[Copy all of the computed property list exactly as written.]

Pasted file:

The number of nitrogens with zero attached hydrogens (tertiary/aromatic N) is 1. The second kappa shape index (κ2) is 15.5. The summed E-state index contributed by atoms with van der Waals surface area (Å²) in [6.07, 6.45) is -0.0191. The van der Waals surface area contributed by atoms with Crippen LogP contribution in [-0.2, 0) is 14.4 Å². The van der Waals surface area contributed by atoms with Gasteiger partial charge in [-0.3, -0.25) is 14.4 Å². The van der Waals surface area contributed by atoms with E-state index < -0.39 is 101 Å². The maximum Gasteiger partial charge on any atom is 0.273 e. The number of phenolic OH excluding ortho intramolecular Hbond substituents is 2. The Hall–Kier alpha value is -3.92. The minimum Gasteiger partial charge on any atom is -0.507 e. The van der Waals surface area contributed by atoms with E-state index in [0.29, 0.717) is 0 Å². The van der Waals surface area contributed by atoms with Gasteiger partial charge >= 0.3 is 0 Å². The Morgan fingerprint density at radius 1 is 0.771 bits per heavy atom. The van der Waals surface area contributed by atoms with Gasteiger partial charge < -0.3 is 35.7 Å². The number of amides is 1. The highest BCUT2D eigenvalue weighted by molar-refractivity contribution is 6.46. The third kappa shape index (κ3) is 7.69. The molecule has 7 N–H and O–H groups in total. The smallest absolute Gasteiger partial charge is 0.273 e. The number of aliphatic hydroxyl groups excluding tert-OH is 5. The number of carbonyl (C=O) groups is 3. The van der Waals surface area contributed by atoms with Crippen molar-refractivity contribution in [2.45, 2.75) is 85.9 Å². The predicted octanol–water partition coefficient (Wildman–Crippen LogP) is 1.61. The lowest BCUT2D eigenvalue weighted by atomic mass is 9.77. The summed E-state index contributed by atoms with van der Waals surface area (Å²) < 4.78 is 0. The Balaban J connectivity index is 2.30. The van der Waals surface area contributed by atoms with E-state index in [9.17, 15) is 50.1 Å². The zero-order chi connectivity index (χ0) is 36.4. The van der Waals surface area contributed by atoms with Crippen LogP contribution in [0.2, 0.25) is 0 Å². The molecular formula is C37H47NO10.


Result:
The number of nitrogens with zero attached hydrogens (tertiary/aromatic N) is 1. The second kappa shape index (κ2) is 15.5. The summed E-state index contributed by atoms with van der Waals surface area (Å²) in [6.07, 6.45) is -0.0191. The van der Waals surface area contributed by atoms with Crippen LogP contribution in [-0.2, 0) is 14.4 Å². The van der Waals surface area contributed by atoms with Gasteiger partial charge in [-0.3, -0.25) is 14.4 Å². The van der Waals surface area contributed by atoms with E-state index < -0.39 is 101 Å². The maximum Gasteiger partial charge on any atom is 0.273 e. The number of phenolic OH excluding ortho intramolecular Hbond substituents is 2. The Hall–Kier alpha value is -3.92. The minimum Gasteiger partial charge on any atom is -0.507 e. The van der Waals surface area contributed by atoms with E-state index in [0.29, 0.717) is 0 Å². The van der Waals surface area contributed by atoms with Gasteiger partial charge >= 0.3 is 0 Å². The Morgan fingerprint density at radius 1 is 0.771 bits per heavy atom. The van der Waals surface area contributed by atoms with Gasteiger partial charge < -0.3 is 35.7 Å². The number of amides is 1. The highest BCUT2D eigenvalue weighted by molar-refractivity contribution is 6.46. The third kappa shape index (κ3) is 7.69. The molecule has 7 N–H and O–H groups in total. The smallest absolute Gasteiger partial charge is 0.273 e. The number of aliphatic hydroxyl groups excluding tert-OH is 5. The number of carbonyl (C=O) groups is 3. The van der Waals surface area contributed by atoms with Crippen molar-refractivity contribution in [2.45, 2.75) is 85.9 Å². The predicted octanol–water partition coefficient (Wildman–Crippen LogP) is 1.61. The lowest BCUT2D eigenvalue weighted by atomic mass is 9.77. The summed E-state index contributed by atoms with van der Waals surface area (Å²) < 4.78 is 0. The Balaban J connectivity index is 2.30. The van der Waals surface area contributed by atoms with E-state index in [9.17, 15) is 50.1 Å². The zero-order chi connectivity index (χ0) is 36.4. The van der Waals surface area contributed by atoms with Crippen LogP contribution in [0.2, 0.25) is 0 Å². The molecular formula is C37H47NO10.